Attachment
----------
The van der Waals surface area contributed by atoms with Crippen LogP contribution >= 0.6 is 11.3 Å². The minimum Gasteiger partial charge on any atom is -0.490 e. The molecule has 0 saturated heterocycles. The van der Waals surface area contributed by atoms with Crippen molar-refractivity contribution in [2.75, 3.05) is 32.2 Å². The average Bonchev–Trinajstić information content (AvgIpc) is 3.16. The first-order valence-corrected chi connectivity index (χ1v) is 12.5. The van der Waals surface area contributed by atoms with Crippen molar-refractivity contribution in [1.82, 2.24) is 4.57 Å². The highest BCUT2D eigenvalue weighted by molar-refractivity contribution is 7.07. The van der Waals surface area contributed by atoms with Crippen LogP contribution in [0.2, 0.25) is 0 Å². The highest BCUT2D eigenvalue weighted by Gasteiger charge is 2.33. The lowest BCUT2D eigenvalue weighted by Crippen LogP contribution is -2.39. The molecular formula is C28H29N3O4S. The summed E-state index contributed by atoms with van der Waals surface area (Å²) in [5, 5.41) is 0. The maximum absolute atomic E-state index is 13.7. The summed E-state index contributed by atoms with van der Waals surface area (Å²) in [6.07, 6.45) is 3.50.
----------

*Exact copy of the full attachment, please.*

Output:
The van der Waals surface area contributed by atoms with Crippen LogP contribution >= 0.6 is 11.3 Å². The minimum Gasteiger partial charge on any atom is -0.490 e. The molecule has 0 saturated heterocycles. The van der Waals surface area contributed by atoms with Crippen molar-refractivity contribution in [2.75, 3.05) is 32.2 Å². The average Bonchev–Trinajstić information content (AvgIpc) is 3.16. The first-order valence-corrected chi connectivity index (χ1v) is 12.5. The van der Waals surface area contributed by atoms with Crippen molar-refractivity contribution in [1.82, 2.24) is 4.57 Å². The highest BCUT2D eigenvalue weighted by molar-refractivity contribution is 7.07. The van der Waals surface area contributed by atoms with Crippen LogP contribution in [0.2, 0.25) is 0 Å². The highest BCUT2D eigenvalue weighted by Gasteiger charge is 2.33. The lowest BCUT2D eigenvalue weighted by Crippen LogP contribution is -2.39. The molecular formula is C28H29N3O4S. The summed E-state index contributed by atoms with van der Waals surface area (Å²) in [5, 5.41) is 0. The maximum absolute atomic E-state index is 13.7. The summed E-state index contributed by atoms with van der Waals surface area (Å²) in [6.07, 6.45) is 3.50.